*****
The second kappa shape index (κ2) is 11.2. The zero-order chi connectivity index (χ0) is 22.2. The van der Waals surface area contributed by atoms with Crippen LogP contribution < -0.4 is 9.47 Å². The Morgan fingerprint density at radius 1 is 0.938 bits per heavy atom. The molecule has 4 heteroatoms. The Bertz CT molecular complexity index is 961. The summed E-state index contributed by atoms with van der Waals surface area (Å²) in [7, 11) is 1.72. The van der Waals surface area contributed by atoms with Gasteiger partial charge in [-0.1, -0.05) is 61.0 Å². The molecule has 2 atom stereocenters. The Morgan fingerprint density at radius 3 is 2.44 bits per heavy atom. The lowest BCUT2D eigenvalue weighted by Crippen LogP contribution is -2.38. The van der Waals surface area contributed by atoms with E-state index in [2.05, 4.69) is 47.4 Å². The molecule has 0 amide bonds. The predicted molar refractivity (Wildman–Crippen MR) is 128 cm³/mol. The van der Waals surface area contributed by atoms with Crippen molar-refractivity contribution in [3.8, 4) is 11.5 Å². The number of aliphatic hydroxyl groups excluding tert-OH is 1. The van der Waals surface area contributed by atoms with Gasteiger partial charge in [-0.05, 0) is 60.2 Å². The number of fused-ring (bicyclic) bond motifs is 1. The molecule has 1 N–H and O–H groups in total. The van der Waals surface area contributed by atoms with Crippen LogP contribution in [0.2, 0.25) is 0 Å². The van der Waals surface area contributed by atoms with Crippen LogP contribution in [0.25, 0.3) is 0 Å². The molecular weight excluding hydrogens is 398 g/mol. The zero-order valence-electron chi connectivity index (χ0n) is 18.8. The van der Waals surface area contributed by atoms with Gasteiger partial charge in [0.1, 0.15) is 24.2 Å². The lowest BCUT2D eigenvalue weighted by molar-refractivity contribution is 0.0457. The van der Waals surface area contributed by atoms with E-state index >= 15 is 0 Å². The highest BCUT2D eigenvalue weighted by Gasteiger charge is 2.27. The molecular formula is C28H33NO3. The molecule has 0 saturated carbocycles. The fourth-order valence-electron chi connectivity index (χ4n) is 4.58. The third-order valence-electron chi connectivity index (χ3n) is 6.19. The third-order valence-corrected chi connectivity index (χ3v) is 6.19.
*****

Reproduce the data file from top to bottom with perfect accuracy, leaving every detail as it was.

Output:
The second kappa shape index (κ2) is 11.2. The zero-order chi connectivity index (χ0) is 22.2. The van der Waals surface area contributed by atoms with Crippen LogP contribution < -0.4 is 9.47 Å². The Morgan fingerprint density at radius 1 is 0.938 bits per heavy atom. The molecule has 4 heteroatoms. The Bertz CT molecular complexity index is 961. The summed E-state index contributed by atoms with van der Waals surface area (Å²) in [7, 11) is 1.72. The van der Waals surface area contributed by atoms with Gasteiger partial charge in [-0.1, -0.05) is 61.0 Å². The molecule has 2 atom stereocenters. The Morgan fingerprint density at radius 3 is 2.44 bits per heavy atom. The lowest BCUT2D eigenvalue weighted by Crippen LogP contribution is -2.38. The van der Waals surface area contributed by atoms with E-state index in [2.05, 4.69) is 47.4 Å². The molecule has 0 amide bonds. The predicted molar refractivity (Wildman–Crippen MR) is 128 cm³/mol. The van der Waals surface area contributed by atoms with Crippen molar-refractivity contribution in [3.8, 4) is 11.5 Å². The number of aliphatic hydroxyl groups excluding tert-OH is 1. The van der Waals surface area contributed by atoms with Gasteiger partial charge in [-0.05, 0) is 60.2 Å². The number of fused-ring (bicyclic) bond motifs is 1. The molecule has 1 N–H and O–H groups in total. The van der Waals surface area contributed by atoms with Crippen LogP contribution in [0.2, 0.25) is 0 Å². The van der Waals surface area contributed by atoms with Crippen LogP contribution in [0.25, 0.3) is 0 Å². The molecular weight excluding hydrogens is 398 g/mol. The zero-order valence-electron chi connectivity index (χ0n) is 18.8. The van der Waals surface area contributed by atoms with Gasteiger partial charge in [0.1, 0.15) is 24.2 Å². The lowest BCUT2D eigenvalue weighted by molar-refractivity contribution is 0.0457. The van der Waals surface area contributed by atoms with E-state index >= 15 is 0 Å². The highest BCUT2D eigenvalue weighted by Gasteiger charge is 2.27. The molecular formula is C28H33NO3. The molecule has 0 saturated carbocycles. The fourth-order valence-electron chi connectivity index (χ4n) is 4.58. The third-order valence-electron chi connectivity index (χ3n) is 6.19. The third-order valence-corrected chi connectivity index (χ3v) is 6.19.